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Happy Passover!Yesterday the Jews all over the world sat down to the most important meal of Jewish year – the first Seder of Passover. We are not religious, and we chose to postpone Seder to Saturday, since our daughter is still fighting a stomach bug that she picked up somewhere on our cruise. But over years we read many books for kids about Passover, and I want to share them today with my readers. They are arranged from the ones appropriate for the youngest audience to the ones better suited for older readers.
Read About Passover
Sammy Spider’s First Passover by Sylvia A. Rouss is one of the books in a series about a young spider who lives with his Mom in a house of a Jewish family. This book gives a very basic introduction of Passover to young (think age 3 or 4) kids together with a lesson on shapes. Illustrations by Katherine Janus Khan reminded me a lot of Eric Carle’s style.
Four Special Questions by Johnny Zucker is also targeted to preschoolers and appropriate both for Jewish families and for children of different faiths. Despite its name, the book only mentions the ritual of four questions of Passover but doesn’t provide them. It focuses instead on special foods of Seder plate.
Passover: Celebrating Now, Remembering Then by Harriet Ziefert will appeal both to younger and to older kids because of terrific illustrations by Karla Gudeon. The book doesn’t have a lot of text allowing the parents or child’s imagination to expand on beautiful pictures. I love how every double spread pairs modern part of Passover ritual with the portion of Exodus story that it is supposed to represent.
A Picture Book of Passover by David Adler is more suitable for children 5+ (US kindergarten and older). This story is fairly detailed and retells the Biblical story including the plagues. It ends with the description of Passover Seder and explanation of major Passover symbols.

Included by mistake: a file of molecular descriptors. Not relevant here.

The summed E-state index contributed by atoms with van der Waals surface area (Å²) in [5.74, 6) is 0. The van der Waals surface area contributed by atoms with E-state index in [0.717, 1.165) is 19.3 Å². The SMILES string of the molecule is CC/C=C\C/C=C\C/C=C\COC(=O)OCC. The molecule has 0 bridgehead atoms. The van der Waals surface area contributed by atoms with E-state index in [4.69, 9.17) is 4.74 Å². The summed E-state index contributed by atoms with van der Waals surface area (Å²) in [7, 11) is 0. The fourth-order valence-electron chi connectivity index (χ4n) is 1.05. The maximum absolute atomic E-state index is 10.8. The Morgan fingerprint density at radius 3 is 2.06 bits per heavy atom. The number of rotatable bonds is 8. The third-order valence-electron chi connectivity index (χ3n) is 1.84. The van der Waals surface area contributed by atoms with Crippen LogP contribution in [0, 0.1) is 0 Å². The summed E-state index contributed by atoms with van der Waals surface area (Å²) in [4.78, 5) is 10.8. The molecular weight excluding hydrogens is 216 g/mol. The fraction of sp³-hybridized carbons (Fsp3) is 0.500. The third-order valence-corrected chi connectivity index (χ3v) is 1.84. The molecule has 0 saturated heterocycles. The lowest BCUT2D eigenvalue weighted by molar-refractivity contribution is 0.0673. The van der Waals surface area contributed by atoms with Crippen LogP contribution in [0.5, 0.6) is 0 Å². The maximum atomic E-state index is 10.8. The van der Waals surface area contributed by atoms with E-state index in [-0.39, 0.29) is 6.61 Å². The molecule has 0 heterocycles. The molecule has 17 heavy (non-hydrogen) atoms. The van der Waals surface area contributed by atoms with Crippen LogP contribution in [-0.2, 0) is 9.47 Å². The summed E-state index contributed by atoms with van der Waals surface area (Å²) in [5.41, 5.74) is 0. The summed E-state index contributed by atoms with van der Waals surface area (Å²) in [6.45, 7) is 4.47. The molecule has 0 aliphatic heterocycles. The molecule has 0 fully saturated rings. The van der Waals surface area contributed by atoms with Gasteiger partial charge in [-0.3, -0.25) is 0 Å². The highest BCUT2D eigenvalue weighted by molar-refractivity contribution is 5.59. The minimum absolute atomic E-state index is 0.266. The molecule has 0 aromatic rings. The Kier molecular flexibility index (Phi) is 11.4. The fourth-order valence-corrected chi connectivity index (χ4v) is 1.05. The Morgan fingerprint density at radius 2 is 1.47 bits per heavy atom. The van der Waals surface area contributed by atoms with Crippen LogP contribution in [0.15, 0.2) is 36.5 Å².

As you can imagine, The Matzah Man by Naomi Howland is a Passover version of The Gingerbread Man even though I am yet to see anyone making a man out of a fragile matzah dough. This book has little to do with actual holiday, but will provide a great “compare and contrast” lesson for ages 5+ when read next to the original Gingerbread story.
Rebecca’s Passover by Adele Geras illustrated by Sheila Moxley is Smarty’s favorite Passover book. A narrator is a modern 8 year old girl, and she explains how her family prepares for Seder. Smarty loves the additional excitement in the middle of the book when an unexpected visitor arrives to share Rebecca’s family celebration. We read this book for the first time when Smarty was in preschool, but I’d say that it’s targeted to children 7+, because it’s rather long. I also shared Elijah Cup - a fun art project to go with this book.
Wonders and Miracles: A Passover Companion is certainly a book for older children (I agree with Amazon recommendation of grade 3-7). The book walks a reader through all components of Seder through short stories, poems, art and explanations. This thick book was a little too involved for my 7 year old to read cover-to-cover, but she enjoyed many stories from it.
The Passover Journey by Barbara Diamond Godlin is a good “in-depth” book for older kids, especially if they are invited to Passover celebrations in more traditional households of their friends. This book starts with a detailed retelling of Exodus story, and then describes in detail every step of traditional Seder meal and a reason behind it. It proved to be too detailed for my 7 year old daughter at this stage, but I think she might enjoy it when she is older.
Kids’ Activities for Passover
- Passover Guide for Kids
- 7 Easy Passover Recipes
- Passover matzo cover craft
- Passover craft ideas from Spoonful
Do your children know the story of Passover?
More Book Lists for Kids?
From my blog:Best Children Books Booklists Pinterest board!